What of Life and what of Death
Linger on your frosty breath.
Let men know to you are given
Days of thanks to God in heaven;
Thanks for things which we deem best,
Thanks, O God, for all the rest
That have taught us–(trouble, strife,
Bring thru Death a larger life)–
Death of our base self and fear–
(Even as the dying year,
Though through cold and frost, shall bring
Forth a new and glorious spring)–
Shall shed over us the sway
Of a new and brighter day,
With Hope, Faith and Love alway.

Happy Halloween, Y’all

black cat cat cat eyes couch

Black Cat

Rainer Maria Rilke – 1875-1926

A ghost, though invisible, still is like a place
your sight can knock on, echoing; but here
within this thick black pelt, your strongest gaze
will be absorbed and utterly disappear:

just as a raving madman, when nothing else
can ease him, charges into his dark night
howling, pounds on the padded wall, and feels
the rage being taken in and pacified.

She seems to hide all looks that have ever fallen
into her, so that, like an audience,
she can look them over, menacing and sullen,
and curl to sleep with them. But all at once

as if awakened, she turns her face to yours;
and with a shock, you see yourself, tiny,
inside the golden amber of her eyeballs
suspended, like a prehistoric fly.

 

Between the Lines Book Club: Ghost Bride Goes to Netflix

between the lines book club logoOur next book club meeting is on October 26th from 10:30 – 12 at Arden Dimick Library. We are reading The Ghost Bride by Yangsze Choo. Comment in person or on the blog!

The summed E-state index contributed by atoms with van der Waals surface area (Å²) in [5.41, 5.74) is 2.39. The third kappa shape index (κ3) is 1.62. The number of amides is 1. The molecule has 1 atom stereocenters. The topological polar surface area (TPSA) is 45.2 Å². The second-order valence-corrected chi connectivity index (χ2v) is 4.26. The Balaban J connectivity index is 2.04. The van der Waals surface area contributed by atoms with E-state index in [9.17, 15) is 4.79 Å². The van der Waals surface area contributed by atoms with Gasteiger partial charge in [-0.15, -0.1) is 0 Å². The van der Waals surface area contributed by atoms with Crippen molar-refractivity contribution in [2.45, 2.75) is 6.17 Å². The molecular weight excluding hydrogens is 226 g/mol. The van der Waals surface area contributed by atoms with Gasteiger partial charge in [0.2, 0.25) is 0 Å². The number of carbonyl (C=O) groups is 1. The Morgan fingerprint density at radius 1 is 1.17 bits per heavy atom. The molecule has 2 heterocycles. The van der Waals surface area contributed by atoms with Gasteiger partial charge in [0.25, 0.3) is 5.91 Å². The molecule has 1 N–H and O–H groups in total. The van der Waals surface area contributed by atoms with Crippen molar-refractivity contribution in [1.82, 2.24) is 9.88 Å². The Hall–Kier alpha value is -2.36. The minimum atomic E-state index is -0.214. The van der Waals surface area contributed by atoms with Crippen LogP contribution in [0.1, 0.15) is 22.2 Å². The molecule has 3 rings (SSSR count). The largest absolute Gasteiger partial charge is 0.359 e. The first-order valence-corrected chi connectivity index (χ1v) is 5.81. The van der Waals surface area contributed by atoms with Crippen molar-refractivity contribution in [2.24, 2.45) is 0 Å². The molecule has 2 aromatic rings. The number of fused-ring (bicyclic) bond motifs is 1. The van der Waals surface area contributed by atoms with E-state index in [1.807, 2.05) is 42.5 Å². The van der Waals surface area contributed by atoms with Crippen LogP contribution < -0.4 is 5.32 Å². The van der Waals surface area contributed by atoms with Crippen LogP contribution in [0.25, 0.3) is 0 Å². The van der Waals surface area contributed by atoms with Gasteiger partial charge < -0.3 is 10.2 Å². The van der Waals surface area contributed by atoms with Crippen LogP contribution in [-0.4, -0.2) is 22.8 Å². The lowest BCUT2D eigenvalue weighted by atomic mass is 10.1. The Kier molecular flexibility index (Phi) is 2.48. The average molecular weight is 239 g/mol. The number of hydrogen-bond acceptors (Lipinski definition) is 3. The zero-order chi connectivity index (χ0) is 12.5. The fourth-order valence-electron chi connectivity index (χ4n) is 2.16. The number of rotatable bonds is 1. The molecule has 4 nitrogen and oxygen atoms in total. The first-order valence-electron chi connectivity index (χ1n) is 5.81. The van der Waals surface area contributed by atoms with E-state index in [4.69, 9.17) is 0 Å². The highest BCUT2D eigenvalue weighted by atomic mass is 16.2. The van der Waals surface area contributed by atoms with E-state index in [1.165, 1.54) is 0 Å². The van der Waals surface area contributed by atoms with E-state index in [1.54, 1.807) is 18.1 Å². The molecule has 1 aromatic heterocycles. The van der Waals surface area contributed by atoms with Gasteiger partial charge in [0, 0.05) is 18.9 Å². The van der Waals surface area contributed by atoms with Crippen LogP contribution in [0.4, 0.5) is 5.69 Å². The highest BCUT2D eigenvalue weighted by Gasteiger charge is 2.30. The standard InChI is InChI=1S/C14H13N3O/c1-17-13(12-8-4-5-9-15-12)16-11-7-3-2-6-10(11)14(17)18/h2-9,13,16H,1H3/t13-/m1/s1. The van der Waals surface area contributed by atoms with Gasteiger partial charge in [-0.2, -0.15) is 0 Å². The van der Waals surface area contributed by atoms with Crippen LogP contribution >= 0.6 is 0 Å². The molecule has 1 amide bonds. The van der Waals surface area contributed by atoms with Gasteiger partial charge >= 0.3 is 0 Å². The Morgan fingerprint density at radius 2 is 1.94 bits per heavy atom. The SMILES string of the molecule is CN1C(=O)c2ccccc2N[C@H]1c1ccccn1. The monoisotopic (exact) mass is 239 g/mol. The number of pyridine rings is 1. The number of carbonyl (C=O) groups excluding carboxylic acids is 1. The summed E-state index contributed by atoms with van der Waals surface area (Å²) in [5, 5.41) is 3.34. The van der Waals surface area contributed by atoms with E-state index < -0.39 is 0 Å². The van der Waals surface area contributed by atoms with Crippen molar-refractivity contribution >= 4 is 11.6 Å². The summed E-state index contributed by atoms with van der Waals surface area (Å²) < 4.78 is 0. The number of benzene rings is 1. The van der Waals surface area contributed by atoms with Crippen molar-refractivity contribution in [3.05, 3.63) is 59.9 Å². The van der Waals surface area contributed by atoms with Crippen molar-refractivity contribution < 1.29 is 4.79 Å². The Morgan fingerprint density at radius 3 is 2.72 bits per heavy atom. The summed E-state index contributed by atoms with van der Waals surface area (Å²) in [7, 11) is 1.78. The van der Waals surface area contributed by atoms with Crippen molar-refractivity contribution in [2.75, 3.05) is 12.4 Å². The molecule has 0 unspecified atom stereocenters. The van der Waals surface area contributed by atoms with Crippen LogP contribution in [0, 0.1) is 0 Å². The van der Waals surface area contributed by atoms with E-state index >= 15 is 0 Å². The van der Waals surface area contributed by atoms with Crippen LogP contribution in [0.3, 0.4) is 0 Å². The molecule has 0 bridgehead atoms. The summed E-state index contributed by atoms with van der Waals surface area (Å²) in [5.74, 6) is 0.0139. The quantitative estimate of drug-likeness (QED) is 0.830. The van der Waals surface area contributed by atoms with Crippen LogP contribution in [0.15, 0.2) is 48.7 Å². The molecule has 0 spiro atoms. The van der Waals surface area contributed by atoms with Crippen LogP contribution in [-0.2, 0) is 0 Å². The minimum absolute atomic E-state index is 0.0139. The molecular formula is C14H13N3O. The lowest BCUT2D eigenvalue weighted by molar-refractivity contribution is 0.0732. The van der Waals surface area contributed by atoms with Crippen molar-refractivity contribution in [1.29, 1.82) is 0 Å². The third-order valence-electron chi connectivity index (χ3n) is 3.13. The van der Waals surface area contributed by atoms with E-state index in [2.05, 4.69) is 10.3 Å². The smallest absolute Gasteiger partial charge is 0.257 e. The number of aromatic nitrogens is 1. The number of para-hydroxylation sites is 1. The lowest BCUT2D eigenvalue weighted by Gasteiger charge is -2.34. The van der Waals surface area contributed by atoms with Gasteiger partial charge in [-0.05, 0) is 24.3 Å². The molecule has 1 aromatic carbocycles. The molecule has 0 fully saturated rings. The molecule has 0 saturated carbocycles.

Good news – The Ghost Bride is coming to Netflix! It is not to be confused with the movie Ghost Bride from 2017, which involves the same tradition but is a very different kind of story with a lot of gore, or a completely different movie with the same name from 2013. Our Ghost Bride will be out in January 2020. Here’s a teaser trailer!

 

 

Women in Stephen King

23a0e7fdf5a39d18207728024628c1d4Reading The Institute made me want to revisit some King stories that I preferred to The Institute. Stephen King is not a writer I think of as feminist overall – some of his stuff is pretty regressive, but he is feminist in the sense that his work abounds with “strong” female characters. By “strong” I don’t mean that they can light your head on fire (although one of them can). I mean that they are of various ages and classes (but not, alas, races, being almost all White) and they are layered and complex. They are not shamed for surviving. They are allowed to grow. Sometimes they are villians, sometimes heroes, and sometimes some of both. Way back before people were talking much about representation, King was giving us moms in Pintos with marital problems, and middle-aged domestic violence survivors, and crazed elderly fans. 

 

For a list of my favorite female King characters, read on. This refers only to written works, not adaptations. Since I haven’t written everything by King, a lot of iconic female characters are left out of this list – I count on you, readers, to help me out. Also, I read some of these a long time ago and I can only hope that they hold up – they’ve walked with me through many dark passages.